Bringing Back The Joy of Teaching

Over the summer, many teachers packed up their classrooms, closed their doors, and said goodbye when the end of the day bell rang – for good.

When schools closed throughout the country for the past few years, teachers had to learn how to teach from afar and figure out different ways to support the needs of all their students and parents – mainly through distance learning and online communication.

However, during this chaotic time, many effective teachers put their own mental and health needs to the side to assist their students in the best ways possible. And, when you don’t put yourself first, burnout can happen in the blink of an eye.

According to The Wall Street Journal, close to 300,000 public-school teachers and other staff left the education field between February 2020 and May 2022.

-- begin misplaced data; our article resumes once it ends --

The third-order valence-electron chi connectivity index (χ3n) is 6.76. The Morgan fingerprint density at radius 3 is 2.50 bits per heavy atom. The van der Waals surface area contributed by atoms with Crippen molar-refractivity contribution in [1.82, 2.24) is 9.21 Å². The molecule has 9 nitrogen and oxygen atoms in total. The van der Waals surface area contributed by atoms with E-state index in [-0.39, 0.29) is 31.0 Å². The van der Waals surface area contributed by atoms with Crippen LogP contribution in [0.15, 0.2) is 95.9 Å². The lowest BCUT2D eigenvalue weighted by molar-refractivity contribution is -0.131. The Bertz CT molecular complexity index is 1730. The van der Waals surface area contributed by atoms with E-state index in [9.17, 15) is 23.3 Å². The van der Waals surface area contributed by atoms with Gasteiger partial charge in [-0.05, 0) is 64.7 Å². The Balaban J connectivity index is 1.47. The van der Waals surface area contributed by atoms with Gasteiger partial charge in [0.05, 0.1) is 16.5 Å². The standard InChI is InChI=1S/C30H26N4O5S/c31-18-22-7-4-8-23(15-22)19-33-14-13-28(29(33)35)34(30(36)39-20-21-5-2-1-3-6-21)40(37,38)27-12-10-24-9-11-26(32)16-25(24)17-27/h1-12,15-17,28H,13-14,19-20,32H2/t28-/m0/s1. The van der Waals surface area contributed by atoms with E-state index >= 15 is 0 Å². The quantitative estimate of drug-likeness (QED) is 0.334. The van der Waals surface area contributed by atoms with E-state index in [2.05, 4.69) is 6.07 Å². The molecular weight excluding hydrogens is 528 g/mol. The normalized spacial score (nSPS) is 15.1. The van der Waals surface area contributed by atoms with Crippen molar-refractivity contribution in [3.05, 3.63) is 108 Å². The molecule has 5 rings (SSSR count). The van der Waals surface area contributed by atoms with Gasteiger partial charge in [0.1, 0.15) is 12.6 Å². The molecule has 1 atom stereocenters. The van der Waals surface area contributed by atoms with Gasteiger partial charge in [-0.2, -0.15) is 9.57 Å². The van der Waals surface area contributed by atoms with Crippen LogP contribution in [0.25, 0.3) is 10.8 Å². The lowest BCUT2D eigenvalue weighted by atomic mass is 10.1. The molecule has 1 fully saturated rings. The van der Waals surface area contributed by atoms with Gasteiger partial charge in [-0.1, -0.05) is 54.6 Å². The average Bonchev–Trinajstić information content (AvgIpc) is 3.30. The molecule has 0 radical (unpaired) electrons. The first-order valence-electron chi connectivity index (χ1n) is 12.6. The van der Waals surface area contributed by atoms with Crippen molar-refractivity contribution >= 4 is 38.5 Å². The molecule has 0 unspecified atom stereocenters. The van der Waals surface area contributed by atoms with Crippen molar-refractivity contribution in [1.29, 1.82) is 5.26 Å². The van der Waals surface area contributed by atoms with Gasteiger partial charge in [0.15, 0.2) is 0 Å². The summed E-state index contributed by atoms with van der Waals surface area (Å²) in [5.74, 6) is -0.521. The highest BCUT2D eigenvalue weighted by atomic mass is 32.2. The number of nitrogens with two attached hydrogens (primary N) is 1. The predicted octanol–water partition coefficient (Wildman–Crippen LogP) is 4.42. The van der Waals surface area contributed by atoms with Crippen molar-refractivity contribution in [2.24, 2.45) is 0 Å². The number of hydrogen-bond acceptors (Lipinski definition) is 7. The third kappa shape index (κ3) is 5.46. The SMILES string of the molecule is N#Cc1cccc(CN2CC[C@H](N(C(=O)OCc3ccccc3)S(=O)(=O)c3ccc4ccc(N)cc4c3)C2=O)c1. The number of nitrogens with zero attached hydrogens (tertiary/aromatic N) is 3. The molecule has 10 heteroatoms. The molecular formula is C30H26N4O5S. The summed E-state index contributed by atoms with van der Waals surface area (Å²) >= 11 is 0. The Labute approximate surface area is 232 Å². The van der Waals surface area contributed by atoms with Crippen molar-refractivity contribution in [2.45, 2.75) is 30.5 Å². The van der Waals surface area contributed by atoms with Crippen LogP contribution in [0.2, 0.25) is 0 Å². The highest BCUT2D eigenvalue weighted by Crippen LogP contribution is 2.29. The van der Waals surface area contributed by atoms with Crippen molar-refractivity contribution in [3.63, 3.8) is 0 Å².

If you’re currently in the classroom, here are some valuable tips you can use to overcome some of the issues you might be going through right now.

 

It’s Not All Doom & Gloom

teacher self care

The situation in education today is not all doom and gloom. Although we have many learning setbacks, and new challenges to face, there are strategies you can use to improve your situation, mental health, and continue to give back to the profession you love.

You can get through these choppy waters by prioritizing your physical, emotional, and mental needs. For educators especially, the challenges of the pandemic revealed the need for self-care as a constant and ongoing practice. Self-care prevents burn-out, keeps you emotionally healthy, and helps you to engage in the joy of teaching again.

 

Teacher Self-Care Strategies

teacher self care

Everyone has a different way of looking at self-care, and there are no right or wrong ways to take care of your mental or physical health.

Therefore, trying out different strategies is best until you have a complete toolbox of tips.

Try to begin by looking back at the beginning of your career and return to your inner values – find “why” you became a teacher.